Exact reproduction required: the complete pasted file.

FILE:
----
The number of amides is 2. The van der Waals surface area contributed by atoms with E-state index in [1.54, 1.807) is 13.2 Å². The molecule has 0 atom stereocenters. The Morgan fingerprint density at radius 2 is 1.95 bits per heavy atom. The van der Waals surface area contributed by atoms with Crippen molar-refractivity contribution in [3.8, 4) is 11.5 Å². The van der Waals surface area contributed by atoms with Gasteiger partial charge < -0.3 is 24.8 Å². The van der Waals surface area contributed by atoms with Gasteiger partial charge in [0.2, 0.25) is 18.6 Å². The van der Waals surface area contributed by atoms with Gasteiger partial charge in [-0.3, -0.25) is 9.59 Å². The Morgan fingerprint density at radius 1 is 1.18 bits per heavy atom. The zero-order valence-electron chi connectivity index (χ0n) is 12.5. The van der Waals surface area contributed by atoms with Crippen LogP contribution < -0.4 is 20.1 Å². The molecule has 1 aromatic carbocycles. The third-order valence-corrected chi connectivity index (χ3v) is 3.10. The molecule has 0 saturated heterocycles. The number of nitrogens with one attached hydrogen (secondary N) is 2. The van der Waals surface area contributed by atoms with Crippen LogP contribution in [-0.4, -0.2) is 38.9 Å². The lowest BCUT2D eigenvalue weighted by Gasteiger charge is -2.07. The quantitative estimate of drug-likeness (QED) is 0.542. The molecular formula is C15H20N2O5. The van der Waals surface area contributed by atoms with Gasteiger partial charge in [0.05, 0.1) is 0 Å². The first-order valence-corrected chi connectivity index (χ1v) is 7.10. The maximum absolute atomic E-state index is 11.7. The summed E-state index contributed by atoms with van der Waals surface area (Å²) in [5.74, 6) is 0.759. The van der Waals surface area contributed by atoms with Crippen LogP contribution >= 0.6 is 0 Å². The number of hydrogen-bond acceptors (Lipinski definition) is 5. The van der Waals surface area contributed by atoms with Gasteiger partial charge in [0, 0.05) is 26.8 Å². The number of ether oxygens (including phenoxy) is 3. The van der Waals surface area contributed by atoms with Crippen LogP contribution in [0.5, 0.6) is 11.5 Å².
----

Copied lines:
The number of amides is 2. The van der Waals surface area contributed by atoms with E-state index in [1.54, 1.807) is 13.2 Å². The molecule has 0 atom stereocenters. The Morgan fingerprint density at radius 2 is 1.95 bits per heavy atom. The van der Waals surface area contributed by atoms with Crippen molar-refractivity contribution in [3.8, 4) is 11.5 Å². The van der Waals surface area contributed by atoms with Gasteiger partial charge < -0.3 is 24.8 Å². The van der Waals surface area contributed by atoms with Gasteiger partial charge in [0.2, 0.25) is 18.6 Å². The van der Waals surface area contributed by atoms with Gasteiger partial charge in [-0.3, -0.25) is 9.59 Å². The Morgan fingerprint density at radius 1 is 1.18 bits per heavy atom. The zero-order valence-electron chi connectivity index (χ0n) is 12.5. The van der Waals surface area contributed by atoms with Crippen LogP contribution < -0.4 is 20.1 Å². The molecule has 1 aromatic carbocycles. The third-order valence-corrected chi connectivity index (χ3v) is 3.10. The molecule has 0 saturated heterocycles. The number of nitrogens with one attached hydrogen (secondary N) is 2. The van der Waals surface area contributed by atoms with Crippen LogP contribution in [-0.4, -0.2) is 38.9 Å². The lowest BCUT2D eigenvalue weighted by Gasteiger charge is -2.07. The quantitative estimate of drug-likeness (QED) is 0.542. The molecular formula is C15H20N2O5. The van der Waals surface area contributed by atoms with Gasteiger partial charge in [0.05, 0.1) is 0 Å². The first-order valence-corrected chi connectivity index (χ1v) is 7.10. The maximum absolute atomic E-state index is 11.7. The summed E-state index contributed by atoms with van der Waals surface area (Å²) in [5.74, 6) is 0.759. The van der Waals surface area contributed by atoms with Crippen LogP contribution >= 0.6 is 0 Å². The number of hydrogen-bond acceptors (Lipinski definition) is 5. The van der Waals surface area contributed by atoms with Gasteiger partial charge in [0, 0.05) is 26.8 Å². The number of ether oxygens (including phenoxy) is 3. The van der Waals surface area contributed by atoms with Crippen LogP contribution in [0.5, 0.6) is 11.5 Å².